Yours is a good attitude to have: "I don't need a knight in shining armor to rescue me. I am a self-reliant woman." However, my point is that almost every woman I have ever met says the same thing -- but acts to the contrary. Secretly, many women seem to want respite, a retreat, a rescuer. (Some confess it straight out.) This is OK, because women (married or divorced with children) really do end up taking care of most of the details of family life, on top of their jobs -- and they desire to be in a real relationship more than men (who tend to desire someone to take care of their needs more than an authentic relationship and all that entails). It just throws me for a loop at first (until the truth becomes apparent) when someone says one thing but truly intends another.
You are right to see men and woman as complementary, made to complement not oppose each other. It's not just being critical of another but being dualistic instead of pluralistic: narrowing the choices down to one or the other of two, instead of two or more of many. I believe much of life is intended to be additive, yet many people see it as subtractive; as either/or instead of both. People really would be happier if they could learn to think "out of the box."
For example, Bruce Lee studied all martial arts and concluded that teaching one style or another, not only limits teacher and student to that one style, but an ever narrower, codified and soulless version of that style (when preserving "tradition" becomes more important than discovering and reinventing the soul of the style, not to mention all styles within the sport of martial arts). He eventually came to teach "No way as way; no limitation as limitation" because he sought and found the truth and the soul of martial arts wherever it was to be found, not where people said or expected it to be found. If he were a preacher, he would have been truly Christ-like: speaking against the ingrained orthodoxy of the Pharisees and telling any who had ears to hear and would pay the cost of discipleship, "Let me show you a higher way."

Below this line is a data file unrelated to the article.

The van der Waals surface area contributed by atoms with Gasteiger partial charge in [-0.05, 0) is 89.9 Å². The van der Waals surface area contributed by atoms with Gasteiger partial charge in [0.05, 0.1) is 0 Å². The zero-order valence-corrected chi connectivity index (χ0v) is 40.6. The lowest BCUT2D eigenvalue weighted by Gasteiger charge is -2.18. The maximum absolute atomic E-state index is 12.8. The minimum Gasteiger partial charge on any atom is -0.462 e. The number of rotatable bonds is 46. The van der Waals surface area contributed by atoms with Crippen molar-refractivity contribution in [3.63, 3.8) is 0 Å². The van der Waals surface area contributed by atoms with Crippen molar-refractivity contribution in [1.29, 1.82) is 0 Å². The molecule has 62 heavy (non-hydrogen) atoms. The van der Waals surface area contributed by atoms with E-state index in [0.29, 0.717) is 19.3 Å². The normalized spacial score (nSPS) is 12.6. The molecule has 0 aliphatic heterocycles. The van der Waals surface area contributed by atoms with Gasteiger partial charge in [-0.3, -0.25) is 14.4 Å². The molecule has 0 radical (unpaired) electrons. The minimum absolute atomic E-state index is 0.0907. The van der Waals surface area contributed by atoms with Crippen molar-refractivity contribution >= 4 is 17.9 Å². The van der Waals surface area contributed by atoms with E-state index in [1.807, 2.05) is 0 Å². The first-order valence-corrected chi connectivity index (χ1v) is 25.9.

I call all of this being terrestrially bound vs. being celestial bound. Where are your eyes? Where are my eyes? Life is not about us without God, and faith is not about God without us; but a faithful life is about us together with God.
Yes, I think we all agree that criticizing another hurts and is bad. Amen, preach it, sister. But I think you are speaking of negative or destructive criticism, born of pettiness and mean-spiritedness. There is a constructive criticism that looks to the betterment of the other: "speak the truth in love." The word critical simply means discerning (Greek kriseis
, "to divide"). I do agree that making a negative criticism (shooting someone down) should not be allowed without a positive suggestion to replace it. That's like telling the pilot to stop flying the plane, without offering a replacement pilot; we're not enemy combatants [in a dogfight], we're all [passengers] on the same aircraft.
Risk-taking is something you will learn over time. Every choice in life has risks; some more than others. You will be prepared to take risks as you learn more about what those risks are, and about trusting your own judgment in each situation you find yourself.
There are other ways to make decisions than your own intuition, much less equating that with the leading of the Holy Spirit. There are many ways the Holy Spirit leads! Just be open to learning more ways to live and make choices, and it will gradually become apparent to you.